Bridging the gap between two different scaling laws for structuring of liquids under geometrical confinement.


Soft Matter at Interfaces, Department of Physics, Technical University of Darmstadt, Alarich-Weiss-Strasse 10, 64287 Darmstadt, Germany. Electronic address: [Email]


Structural forces are a phenomena obtained in liquids of one-component (e.g. for organic solvents) and two-components (colloidal dispersions), alike. So far, those two systems were discussed separately, using two different scaling laws. In this review article, an attempt is made to bridge the gap between both scaling laws by defining the scaling limit for two-component systems. Colloidal probe atomic force microscopy (CP-AFM) is used to measure structural forces in suspensions of silica nanoparticles (NPs) of three different sizes. In these two-component systems (solid NPs suspended in water), oscillatory behaviour can be obtained in the force vs. separation profiles. The wavelength λ is larger than the actual particle diameter d and rather depends on the particles' volume fraction ϕ following the inverse cubic root law λ∝ϕ-13. It is shown that the real particle diameter d can be determined by a gedankenexperiment by extrapolating the fitted wavelength λ from the structural force measurements at a specific particle concentration to a particle volume fraction ϕ of 52% - the packing factor for simple cubic packing - using the well-known inverse cubic root scaling law. This extrapolation can be interpreted as a transition from a two-component system towards a one-component-like problem. In this case, particles are in contact and the wavelength λ is equal to the particle diameter d, λ = d as for one-component systems. The determined diameters d of the different silica nanoparticles agree well with independent measurements using transmission electron microscopy (TEM), validating the used approach. The proposed method can be extended to numerous dispersions of spherical nano-sized objects, for which structural forces can be measured.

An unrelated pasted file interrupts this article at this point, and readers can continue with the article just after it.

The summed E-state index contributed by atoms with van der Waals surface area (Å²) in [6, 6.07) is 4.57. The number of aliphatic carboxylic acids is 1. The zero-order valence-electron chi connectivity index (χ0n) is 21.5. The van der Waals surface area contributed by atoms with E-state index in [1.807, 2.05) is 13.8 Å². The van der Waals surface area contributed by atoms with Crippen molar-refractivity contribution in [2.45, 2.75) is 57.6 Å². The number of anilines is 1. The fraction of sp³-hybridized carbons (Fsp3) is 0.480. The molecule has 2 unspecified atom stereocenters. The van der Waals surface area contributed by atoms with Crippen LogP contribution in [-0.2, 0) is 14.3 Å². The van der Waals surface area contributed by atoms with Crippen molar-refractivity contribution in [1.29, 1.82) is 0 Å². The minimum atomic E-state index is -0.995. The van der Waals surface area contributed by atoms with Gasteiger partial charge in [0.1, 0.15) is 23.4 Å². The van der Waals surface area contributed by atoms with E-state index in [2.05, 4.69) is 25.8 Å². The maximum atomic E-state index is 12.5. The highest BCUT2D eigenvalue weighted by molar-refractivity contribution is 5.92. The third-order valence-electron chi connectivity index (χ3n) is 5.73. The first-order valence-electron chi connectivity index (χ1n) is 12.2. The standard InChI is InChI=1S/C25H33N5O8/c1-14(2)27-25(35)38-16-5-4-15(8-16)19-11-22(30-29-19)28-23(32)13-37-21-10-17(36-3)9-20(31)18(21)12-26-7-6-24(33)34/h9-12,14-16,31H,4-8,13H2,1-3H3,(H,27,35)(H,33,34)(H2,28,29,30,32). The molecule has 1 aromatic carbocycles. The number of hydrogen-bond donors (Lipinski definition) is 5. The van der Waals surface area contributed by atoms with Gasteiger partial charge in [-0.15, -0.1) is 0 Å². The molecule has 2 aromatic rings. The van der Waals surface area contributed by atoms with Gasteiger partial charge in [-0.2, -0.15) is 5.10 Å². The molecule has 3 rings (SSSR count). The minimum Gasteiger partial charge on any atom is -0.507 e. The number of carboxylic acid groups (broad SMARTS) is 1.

Atomic force microscopy,Complex fluids,Silica nanoparticles,Structural forces,Structure formation under confinement,Thin liquid films,